2. While the jumbo supreme mega schnitzel is ordered often, it is rarely finished so your system suggests to reduce the serving size.
  3. The mega steak and vegetables take too long to prepare, so try changing prep method to XYZ to speed up production.

Let your floorplan give you insights

By analysing the floor plan of your venue, you can find connections between what people order and where they’re sitting. There will likely be trends you had not noticed before so this will help you to figure out which seating arrangement maximises profits and increases customer satisfaction.

Popular order trawler # so that your menu is meeting market forces

An AI algorithm will trawl trending orders on social networking websites, and notify management that chicken burgers are globally trending due to the #noBullNoBeef movement. Then you can make sure your venue is offering more chicken alternatives that week.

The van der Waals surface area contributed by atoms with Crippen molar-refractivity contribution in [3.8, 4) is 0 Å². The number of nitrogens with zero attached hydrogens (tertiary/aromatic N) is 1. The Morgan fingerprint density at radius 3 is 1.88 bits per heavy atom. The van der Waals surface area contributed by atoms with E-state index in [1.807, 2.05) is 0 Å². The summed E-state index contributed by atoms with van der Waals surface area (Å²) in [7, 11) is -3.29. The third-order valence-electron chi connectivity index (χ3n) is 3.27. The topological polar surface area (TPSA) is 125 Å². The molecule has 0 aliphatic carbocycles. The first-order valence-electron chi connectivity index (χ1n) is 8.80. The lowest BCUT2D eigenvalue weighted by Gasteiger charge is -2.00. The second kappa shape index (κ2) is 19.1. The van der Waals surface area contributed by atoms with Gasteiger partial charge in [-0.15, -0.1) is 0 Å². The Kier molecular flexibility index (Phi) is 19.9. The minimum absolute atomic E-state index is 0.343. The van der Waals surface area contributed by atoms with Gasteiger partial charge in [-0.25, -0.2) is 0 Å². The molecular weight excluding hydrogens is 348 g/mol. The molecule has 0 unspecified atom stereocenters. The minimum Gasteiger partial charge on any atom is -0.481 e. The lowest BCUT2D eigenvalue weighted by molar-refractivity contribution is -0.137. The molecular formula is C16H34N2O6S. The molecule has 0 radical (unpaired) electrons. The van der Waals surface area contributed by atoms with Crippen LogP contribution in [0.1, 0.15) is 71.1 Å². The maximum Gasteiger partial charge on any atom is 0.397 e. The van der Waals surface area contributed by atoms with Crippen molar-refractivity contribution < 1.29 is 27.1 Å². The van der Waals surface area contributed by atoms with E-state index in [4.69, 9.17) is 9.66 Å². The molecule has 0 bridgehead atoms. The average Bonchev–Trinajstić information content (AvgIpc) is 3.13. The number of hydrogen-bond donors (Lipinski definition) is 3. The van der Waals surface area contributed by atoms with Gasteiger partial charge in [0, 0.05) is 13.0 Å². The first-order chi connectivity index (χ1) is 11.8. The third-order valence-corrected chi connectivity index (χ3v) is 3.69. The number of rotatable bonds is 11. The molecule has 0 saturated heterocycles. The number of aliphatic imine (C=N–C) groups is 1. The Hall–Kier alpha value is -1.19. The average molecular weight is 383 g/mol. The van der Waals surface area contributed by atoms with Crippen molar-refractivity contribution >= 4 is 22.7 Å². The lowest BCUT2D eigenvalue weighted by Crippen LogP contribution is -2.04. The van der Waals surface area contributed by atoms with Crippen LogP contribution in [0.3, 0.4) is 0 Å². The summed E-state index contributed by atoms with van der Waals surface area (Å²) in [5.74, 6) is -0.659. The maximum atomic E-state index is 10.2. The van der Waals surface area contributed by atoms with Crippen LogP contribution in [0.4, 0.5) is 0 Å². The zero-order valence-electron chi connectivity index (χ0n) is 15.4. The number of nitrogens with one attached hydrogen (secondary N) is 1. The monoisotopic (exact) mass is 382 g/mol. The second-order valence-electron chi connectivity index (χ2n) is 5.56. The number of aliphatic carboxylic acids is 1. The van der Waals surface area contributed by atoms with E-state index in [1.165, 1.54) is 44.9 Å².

Voice recognition – hands free!

You will no longer need touch or bump bars when you can just say “hey Siri, finished the steak order”. Hands free!

Prep overseer – help in the kitchen

Chefs manually having to keep track of how long each part of the recipe takes will be a thing of the past. With facial recognition software, an AI can automatically keep track of each phase of meal preparation, and therefore make observations like “Alex seems to be a little hesitant in cutting tomatoes, here is an online tutorial he could watch to help him gain some confidence and speed.

Prepare for the future by making sure you are up to date today

Have a chat with your local H&L Account Manager by giving the office a call on 1800 778 340. They will help you understand how some simple changes to your technology in the back and front of house can make a substantial difference to your operating profits, as well as setting you up for a future of AI that will be here sooner than later. It is easier and less costly to your business to take small steps toward this future than to take a flying leap of faith down the track!

And if you’re curious about what our AI future looks like in general, you may find the following (long) article interesting: The AI Revolution: The Road to Superintelligence.